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Remove of Eunice sp. bristleworm

12 Oct


Now it got me. After my tank ran perfectly for years, I noticed lately overnight disappearance of Zoanthus, disc anemones, soft corals and SPS. One night, the light was out, I saw him – a huge Eunice bristleworm with a minimum of 80cm lying across the sandbed. With a Eheim-tong I tried to take him directly – had him – but it was cut through in the middle and so I was only able to remove only 40cm long piece. The rest (with head) fled. I learned that Eunice worms are really fast …  

I spend some nights watching… identified two caves, between which he traveled each night. Over the last years I had always noticed that stones, shells and coral branches were dragged into the live rock. He has closed the entrance and exits. Eunice worms are extremely fast, light sensitive and come rarely completely out of the cave. I spend around 2 weeks – always after about 1 hour after turning off the light it went our of the cave.  

How can you remove a Eunice sp. worm? After my research, almost all who have discovered that worm in their aquarium, gave up hunting but removed the liverock including the worm. If your don’t get the chance to catch it by chance, there is no way to catch him. As stress response and to preserve life it splits up in pieces very easily, which Likewise traps are not working. Only in one case it worked – here: I built a similar trap, but gave up.


The end of the worm: Ultimately, I decided to remove a liverockpillar. Took it out, smashed the rock, removed the worm and reconstructed the reef.

Covering the reef tank with glass – after 5 months!

13 Feb

Many know the problem: An open marine aquarium is usually desired – that looks good, saves time in maintenance and the corals get direct and unfiltered LED light.

But there’s another problem, especially in winter: gray mold due to high humidity!

Depending on the direction of the flow and thus movement of the surface of the water I needed temporarily 5l of ROI water per day and therefore had a very high humidity of about 70%.

After long consideration – first I wanted plexiglas or acrylic glass because of the price – I decided to cover the tank with glass. So I bought 5mm glass in 3 parts to make handling easier.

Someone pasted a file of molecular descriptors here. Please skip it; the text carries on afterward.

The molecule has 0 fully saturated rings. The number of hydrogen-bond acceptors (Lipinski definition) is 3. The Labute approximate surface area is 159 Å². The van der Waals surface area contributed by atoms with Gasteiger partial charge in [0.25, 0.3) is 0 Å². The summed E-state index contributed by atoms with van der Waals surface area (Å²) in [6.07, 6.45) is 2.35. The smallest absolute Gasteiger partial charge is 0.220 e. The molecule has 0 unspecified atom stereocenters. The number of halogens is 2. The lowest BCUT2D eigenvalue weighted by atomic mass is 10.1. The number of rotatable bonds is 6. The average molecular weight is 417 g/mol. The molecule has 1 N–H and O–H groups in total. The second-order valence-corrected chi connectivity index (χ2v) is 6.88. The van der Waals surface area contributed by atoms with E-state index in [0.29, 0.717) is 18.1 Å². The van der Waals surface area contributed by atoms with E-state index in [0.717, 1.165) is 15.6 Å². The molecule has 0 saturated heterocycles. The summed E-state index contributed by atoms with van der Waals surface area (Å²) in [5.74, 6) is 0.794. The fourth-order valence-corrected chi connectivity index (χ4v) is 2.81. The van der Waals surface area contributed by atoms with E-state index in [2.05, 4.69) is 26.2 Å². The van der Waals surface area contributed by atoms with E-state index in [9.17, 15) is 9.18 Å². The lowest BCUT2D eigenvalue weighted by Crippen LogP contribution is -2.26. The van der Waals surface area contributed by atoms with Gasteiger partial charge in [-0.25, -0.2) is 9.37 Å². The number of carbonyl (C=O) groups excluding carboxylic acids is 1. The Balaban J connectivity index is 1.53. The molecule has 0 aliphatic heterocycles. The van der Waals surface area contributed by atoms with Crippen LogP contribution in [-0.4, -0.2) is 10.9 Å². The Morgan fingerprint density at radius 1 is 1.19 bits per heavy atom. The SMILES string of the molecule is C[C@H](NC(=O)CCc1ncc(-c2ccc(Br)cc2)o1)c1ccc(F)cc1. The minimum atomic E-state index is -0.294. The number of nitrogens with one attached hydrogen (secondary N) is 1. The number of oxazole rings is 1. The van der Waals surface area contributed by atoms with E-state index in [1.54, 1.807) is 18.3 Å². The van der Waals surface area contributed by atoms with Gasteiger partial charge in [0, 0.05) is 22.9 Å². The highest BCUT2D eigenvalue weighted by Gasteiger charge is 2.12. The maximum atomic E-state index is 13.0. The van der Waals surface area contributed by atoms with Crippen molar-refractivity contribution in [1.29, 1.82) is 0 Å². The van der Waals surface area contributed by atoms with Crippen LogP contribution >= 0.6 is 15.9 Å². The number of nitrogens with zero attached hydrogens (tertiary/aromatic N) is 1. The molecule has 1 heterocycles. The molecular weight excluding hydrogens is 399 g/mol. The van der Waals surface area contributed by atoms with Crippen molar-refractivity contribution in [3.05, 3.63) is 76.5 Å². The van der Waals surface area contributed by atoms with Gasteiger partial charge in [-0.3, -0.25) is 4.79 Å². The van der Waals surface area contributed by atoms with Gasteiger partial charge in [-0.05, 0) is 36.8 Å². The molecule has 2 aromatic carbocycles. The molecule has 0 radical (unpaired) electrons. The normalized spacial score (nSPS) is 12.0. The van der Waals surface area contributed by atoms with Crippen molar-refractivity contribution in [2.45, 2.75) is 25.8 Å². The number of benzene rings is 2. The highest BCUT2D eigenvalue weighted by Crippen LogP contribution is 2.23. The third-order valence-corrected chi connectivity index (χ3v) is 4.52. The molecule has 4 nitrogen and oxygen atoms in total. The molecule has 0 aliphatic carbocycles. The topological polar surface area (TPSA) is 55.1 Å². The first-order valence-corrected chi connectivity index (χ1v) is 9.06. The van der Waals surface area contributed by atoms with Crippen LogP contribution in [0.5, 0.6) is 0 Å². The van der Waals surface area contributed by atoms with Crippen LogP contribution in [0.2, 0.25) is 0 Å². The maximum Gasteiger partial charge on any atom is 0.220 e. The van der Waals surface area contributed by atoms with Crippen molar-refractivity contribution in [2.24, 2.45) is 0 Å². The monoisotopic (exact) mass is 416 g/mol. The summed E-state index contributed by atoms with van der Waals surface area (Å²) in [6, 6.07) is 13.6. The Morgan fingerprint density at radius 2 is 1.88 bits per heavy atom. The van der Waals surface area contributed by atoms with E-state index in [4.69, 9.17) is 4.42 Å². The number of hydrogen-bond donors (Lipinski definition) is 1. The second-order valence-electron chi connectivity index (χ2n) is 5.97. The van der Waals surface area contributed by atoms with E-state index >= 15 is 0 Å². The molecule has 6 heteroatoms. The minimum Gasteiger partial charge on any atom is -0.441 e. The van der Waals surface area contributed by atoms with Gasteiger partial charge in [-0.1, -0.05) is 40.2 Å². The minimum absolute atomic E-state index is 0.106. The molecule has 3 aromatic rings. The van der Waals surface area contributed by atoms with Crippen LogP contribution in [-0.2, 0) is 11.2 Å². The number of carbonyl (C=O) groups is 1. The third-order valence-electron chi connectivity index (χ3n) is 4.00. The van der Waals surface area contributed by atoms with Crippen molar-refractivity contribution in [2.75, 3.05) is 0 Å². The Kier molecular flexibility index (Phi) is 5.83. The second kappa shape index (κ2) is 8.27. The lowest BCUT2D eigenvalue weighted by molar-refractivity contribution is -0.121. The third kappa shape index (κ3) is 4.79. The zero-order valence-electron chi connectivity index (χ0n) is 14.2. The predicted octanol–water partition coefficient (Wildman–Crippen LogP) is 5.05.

Skizze Glasabdeckung Aquarium

At my tank with a lenght of 130cm I took 3 parts in lengths 20cm, 60cm and 46cm to have …READ MORE

Chris Reef

18 Feb

My tank has developed significantly over the last months – have a look!


New tank video: Schwings reef after 2 years

15 Jan

Today I am proud to present you a new video of my 500l reef tank aquarium. This time I focused on the inhabitants of my SPS- and LPS reef with many makro shots of corals.
After I had a bad tank crash in June 2013, I’m now back with the grow rate and colors, which I had before. But the tank really needed 2-3 months to recover.

Have fun watching and I’m looking forward to your comments!
Best: Open directly in Youtube and change resolution to HD!

PS: Because many of you asked Here you can download my current Ecotech Radion Schedule


Update to Schwings Reef

24 Oct

After a long timne, here are new pictures of my 500l tank.

With my brandnew Olympus OM-D M5, I tried to make some beautiful shots. Unfortunately, it is really difficult to shoot under LED lightening and get the right camera parameters. Here are some first impressions:





Update Chris Reef

12 Aug

I’d like to share some new pictures and updates from my tanks.




New sump setup at Schwings Reef

31 Jul

There’s a new sump setup of Schwings Reef.

After the crash of my middle pillar, the nitrate level has unfortunately leveled around 15 mg/l, so I have now added a zeolite filter. Previously I had some zeolite in a fluidized bed filter, which was impractical because the zeolite was covered with bacteria films after some days.